The travel industry has rallied in support of Haiti after the island was ravaged by Hurricane Matthew, leaving more than 900 dead and around 60,000 in temporary shelters.
The storm, which was the strongest in a decade, struck the Caribbean nation last Thursday.
In response, Thomson Airways volunteered a trio of its 787 Dreamliner aircraft to help deliver aid to those in need, while trade stalwart Jean-Marc Flambert, director of tourism marketing company Your Tourism Partner, who is half-Haitian himself, has launched his own fundraising scheme to sell art on behalf of locals.
Partnering with the Department for International Development (Dfid), the Tui-owned airline worked alongside cargo agent Airbridge International Agencies (AIA) to pack emergency supplies, including enough temporary shelters, water purifying equipment and solar-powered lighting for 12,500 people, onboard flights bound for Punta Cana in the Dominican Republic from Gatwick, Birmingham and Manchester.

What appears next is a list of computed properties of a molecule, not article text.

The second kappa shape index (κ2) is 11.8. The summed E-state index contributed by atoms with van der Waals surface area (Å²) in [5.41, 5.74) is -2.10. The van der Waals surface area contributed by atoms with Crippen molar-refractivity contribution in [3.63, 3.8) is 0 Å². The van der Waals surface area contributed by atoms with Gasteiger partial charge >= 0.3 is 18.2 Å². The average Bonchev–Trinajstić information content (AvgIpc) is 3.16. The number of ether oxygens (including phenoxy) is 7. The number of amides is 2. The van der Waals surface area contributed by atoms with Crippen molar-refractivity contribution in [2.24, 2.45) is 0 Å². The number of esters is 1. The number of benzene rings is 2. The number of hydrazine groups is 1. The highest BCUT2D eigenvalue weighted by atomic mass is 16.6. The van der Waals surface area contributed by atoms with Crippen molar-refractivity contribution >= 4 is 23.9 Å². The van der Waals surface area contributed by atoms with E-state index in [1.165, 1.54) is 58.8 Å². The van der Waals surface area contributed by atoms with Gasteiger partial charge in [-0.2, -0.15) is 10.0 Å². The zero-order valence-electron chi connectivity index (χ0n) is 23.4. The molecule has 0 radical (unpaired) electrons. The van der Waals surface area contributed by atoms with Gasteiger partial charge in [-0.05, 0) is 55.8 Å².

Since Hurricane Matthew tore through Haiti – one of the poorest countries in the world according to the World Bank– there have been increasing fears of a cholera outbreak, as flood water mixes with sewage following damage to the country’s infrastructure.
Thomson Airways director of ground operations Dawn Wilson said the airline was “proud to play our part” in helping to rebuild the country.
Dfid logistics manager Julian Neale added: “Thomson and AIA went out of their way to transport UK aid to people in desperate need after losing their homes and livelihoods.”
Meanwhile, Flambert revealed his plans to help Haitians get back on their feet with an initiative he termed “trade not aid”.
Flambert said he planned to visit Haiti by mid-October on a mission to buy local artwork, putting “money directly into their hands”, with an aim to then sell these purchases in the UK and pass funds back to Haitians.
He is currently seeking pledges from the travel trade to make the trip financially feasible.
“The scheme allows them to have dignity of labour and work their way out of their loss, and gives them cash to rebuild their lives,” Flambert said. “Why not buy a Christmas gift and help Haiti at the same time?”